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              Neural Synchrony in Cortical Networks: History, Concept and Current Status

              Following the discovery of context-dependent synchronization of oscillatory neuronal responses in the visual system, the role of neural synchrony in cortical networks has been expanded to provide a general mechanism for the coordination of distributed neural activity patterns. In the current paper, we present an update of the status of this hypothesis through summarizing recent results from our laboratory that suggest important new insights regarding the mechanisms, function and relevance of this phenomenon. In the first part, we present recent results derived from animal experiments and mathematical simulations that provide novel explanations and mechanisms for zero and nero-zero phase lag synchronization. In the second part, we shall discuss the role of neural synchrony for expectancy during perceptual organization and its role in conscious experience. This will be followed by evidence that indicates that in addition to supporting conscious cognition, neural synchrony is abnormal in major brain disorders, such as schizophrenia and autism spectrum disorders. We conclude this paper with suggestions for further research as well as with critical issues that need to be addressed in future studies.
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                Author and article information

                Journal
                Front Plant Sci
                Front Plant Sci
                Front. Plant Sci.
                Frontiers in Plant Science
                Frontiers Media S.A.
                1664-462X
                02 October 2013
                2013
                : 4
                : 354
                Affiliations
                [1] 1Institute of Cellular and Molecular Botany, Department of Plant Cell Biology, University of Bonn Bonn, Germany
                [2] 2LINV – DiSPAA, Department of Agri-Food and Environmental Science, University of Florence Sesto Fiorentino, Italy
                Author notes

                Edited by: Wolfgang Schmidt, Academia Sinica, Taiwan

                Reviewed by: Viktor Zarsky, Charles University, Czech Republic; Stefanie Wienkoop, University of Vienna, Austria; Maria F. Drincovich, Center for Photosynthetic and Biochemical Studies, Rosario National University, Argentina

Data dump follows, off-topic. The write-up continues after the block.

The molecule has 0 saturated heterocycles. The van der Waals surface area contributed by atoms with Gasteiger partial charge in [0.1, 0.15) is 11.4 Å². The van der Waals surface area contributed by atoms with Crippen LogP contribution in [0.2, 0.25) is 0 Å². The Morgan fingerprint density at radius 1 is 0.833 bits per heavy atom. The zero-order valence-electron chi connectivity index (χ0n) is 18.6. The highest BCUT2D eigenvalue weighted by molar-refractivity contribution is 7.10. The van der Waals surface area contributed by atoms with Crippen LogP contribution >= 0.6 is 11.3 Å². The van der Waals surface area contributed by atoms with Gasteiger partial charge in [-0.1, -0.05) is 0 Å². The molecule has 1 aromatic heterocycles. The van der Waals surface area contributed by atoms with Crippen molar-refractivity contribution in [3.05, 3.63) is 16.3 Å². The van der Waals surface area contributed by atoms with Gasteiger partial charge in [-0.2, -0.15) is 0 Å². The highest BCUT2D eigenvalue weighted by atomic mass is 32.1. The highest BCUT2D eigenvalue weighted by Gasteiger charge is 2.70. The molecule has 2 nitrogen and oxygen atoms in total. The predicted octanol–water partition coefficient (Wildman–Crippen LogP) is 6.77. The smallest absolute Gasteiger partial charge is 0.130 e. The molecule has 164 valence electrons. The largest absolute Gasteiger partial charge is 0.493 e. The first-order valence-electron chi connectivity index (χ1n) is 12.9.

*Correspondence: František Baluška, Institute of Cellular and Molecular Botany, Department of Plant Cell Biology, University of Bonn, Kirschallee 1, 53115 Bonn, Germany e-mail: baluska@ 123456uni-bonn.de

                This article was submitted to Plant Systems Biology, a section of the journal Frontiers in Plant Science.

                Article
                10.3389/fpls.2013.00354
                3788588
                24106493
                2a81e2b6-0913-44e6-add0-700505e77173
                Copyright © Baluška and Mancuso.

                This is an open-access article distributed under the terms of the Creative Commons Attribution License (CC BY). The use, distribution or reproduction in other forums is permitted, provided the original author(s) or licensor are credited and that the original publication in this journal is cited, in accordance with accepted academic practice. No use, distribution or reproduction is permitted which does not comply with these terms.

                History
                : 11 June 2013
                : 22 August 2013
                Page count
                Figures: 6, Tables: 0, Equations: 0, References: 258, Pages: 15, Words: 0
                Categories
                Plant Science
                Hypothesis & Theory Article

                Plant science & Botany
                plant roots,plant sensory biology,plant electrophysiology,plant polarity,plant morphogenesis,plant cytoskeleton,plant communication,auxin,neurotransmitter agents